Publisher Hannover House’s film and vid division has picked up all North American distrib rights to thesp Josh Radnor’s feature directorial debut and 2010 Sundance Audience Award winner “Happythankyoumoreplease.”
Hannover repped a new indie buyer at Sundance this year as the Arkansas-based company tries to pump up its homevid biz by becoming a larger presence in theatrical distribution.
During the fest, Hannover bought Joel Schumacher’s high-profile teen chiller “Twelve,” which it rolls out in theaters on July 2 in a counter-programming move against “Eclipse,” the next installment in the “Twilight” franchise.
Hannover made a multi-seven-figure deal for the domestic rights to “Happythankyou,” which Radnor (“How I Met Your Mother”) also wrote and stars in. Hannover is set to release the dramedy on Aug. 27 in five top markets; Los Angeles, New York, Chicago, San Francisco and Dallas.
The following weekend, which is Labor Day, the comedy will expand to an additional 20 markets across the country.
Former Lionsgate and Weinstein Co. distribution chief Tom Ortenberg is consulting on the theatrical rollout for films through his One Way Out Media shingle.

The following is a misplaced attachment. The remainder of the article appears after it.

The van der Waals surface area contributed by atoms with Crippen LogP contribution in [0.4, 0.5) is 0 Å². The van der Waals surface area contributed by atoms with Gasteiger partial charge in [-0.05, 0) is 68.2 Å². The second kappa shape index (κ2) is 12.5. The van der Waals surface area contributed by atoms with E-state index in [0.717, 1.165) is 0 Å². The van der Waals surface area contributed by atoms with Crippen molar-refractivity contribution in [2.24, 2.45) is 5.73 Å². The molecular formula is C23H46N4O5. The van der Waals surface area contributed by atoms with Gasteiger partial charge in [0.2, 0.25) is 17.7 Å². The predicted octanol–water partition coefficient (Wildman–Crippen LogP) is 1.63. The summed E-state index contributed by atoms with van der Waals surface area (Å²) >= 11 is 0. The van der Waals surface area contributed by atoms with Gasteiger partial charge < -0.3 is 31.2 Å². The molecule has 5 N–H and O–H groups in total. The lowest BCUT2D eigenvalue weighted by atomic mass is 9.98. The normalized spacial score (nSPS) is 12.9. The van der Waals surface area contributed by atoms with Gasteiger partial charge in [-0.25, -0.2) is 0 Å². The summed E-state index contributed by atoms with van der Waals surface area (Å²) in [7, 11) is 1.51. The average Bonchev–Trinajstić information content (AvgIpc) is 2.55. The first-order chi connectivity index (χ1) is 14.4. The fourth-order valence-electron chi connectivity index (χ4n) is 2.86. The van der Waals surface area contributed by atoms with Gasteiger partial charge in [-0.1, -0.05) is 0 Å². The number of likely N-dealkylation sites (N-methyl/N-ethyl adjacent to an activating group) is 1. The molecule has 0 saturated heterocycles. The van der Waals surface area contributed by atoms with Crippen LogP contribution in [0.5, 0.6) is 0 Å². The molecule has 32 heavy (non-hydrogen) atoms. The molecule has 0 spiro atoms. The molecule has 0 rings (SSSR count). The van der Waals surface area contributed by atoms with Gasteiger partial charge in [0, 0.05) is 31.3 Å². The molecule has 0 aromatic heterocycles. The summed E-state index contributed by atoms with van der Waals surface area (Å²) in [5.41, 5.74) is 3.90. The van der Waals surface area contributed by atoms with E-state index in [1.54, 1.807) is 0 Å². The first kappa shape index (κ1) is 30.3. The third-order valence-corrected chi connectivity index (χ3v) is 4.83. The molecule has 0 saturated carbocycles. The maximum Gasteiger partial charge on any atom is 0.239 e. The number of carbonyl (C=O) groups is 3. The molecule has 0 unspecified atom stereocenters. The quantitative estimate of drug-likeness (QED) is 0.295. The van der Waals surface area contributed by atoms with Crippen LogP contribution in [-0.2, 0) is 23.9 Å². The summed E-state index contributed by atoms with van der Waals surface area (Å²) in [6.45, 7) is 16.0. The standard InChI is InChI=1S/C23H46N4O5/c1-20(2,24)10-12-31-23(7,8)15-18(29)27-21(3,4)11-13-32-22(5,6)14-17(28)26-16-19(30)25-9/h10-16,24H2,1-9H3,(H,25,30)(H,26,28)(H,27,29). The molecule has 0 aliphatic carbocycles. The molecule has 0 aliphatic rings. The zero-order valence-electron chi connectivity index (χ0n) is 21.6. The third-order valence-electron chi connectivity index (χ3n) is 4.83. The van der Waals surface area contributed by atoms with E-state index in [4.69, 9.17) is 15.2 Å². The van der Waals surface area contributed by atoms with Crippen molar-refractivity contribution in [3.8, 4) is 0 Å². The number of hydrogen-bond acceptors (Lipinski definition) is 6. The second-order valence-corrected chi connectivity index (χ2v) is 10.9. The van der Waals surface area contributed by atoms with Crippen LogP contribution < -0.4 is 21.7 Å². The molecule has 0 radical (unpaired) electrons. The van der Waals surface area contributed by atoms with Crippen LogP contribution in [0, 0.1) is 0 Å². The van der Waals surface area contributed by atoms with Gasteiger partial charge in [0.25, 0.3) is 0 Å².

“Happythankyou,” a Paper Street Films/Tom Sawyer Entertainment production, was produced by Jesse Hara, Austin Stark, Chris Papavasiliou and Benji Kohn. Exec producers were Bingo Gubelmann, Peter Sterling and Glenn Williamson.
Pic also stars Malin Akerman, Zoe Kazan, Tony Hale, Kate Mara, Pablo Schreiber and Michael Algieri.
Considering the number of indie distribs who have folded, new entrants into indie distribution like Hannover are welcome news for filmmakers and producers.
Hannover has released a handful of titles theatrically, but until now hadn’t jumped into bigger films. A private equity fund is backing its title acquisitions. It’s been in the publishing biz since 2002, and in the homevid arena since 2008. It has a library of 175 titles.
“Sundance was really the launch of things,” Hannover House CEO Eric Parkinson said.
Both “Happythankyou” and “Twelve” target younger demos.
“It’s a good arena for us to get into. I think when you start dealing with an older-skewing crowd, you have to have more expensive stars, and the acquisitions are more costly. Younger audiences can be easier to entice,” Parkinson said.
Hannover has a DVD deal with Walmart, which is headquartered in Bentonville, Ark., not far from Hannover’s home in Springdale.
Myriad Pictures had previously picked up the international rights at the Sundance Film Festival.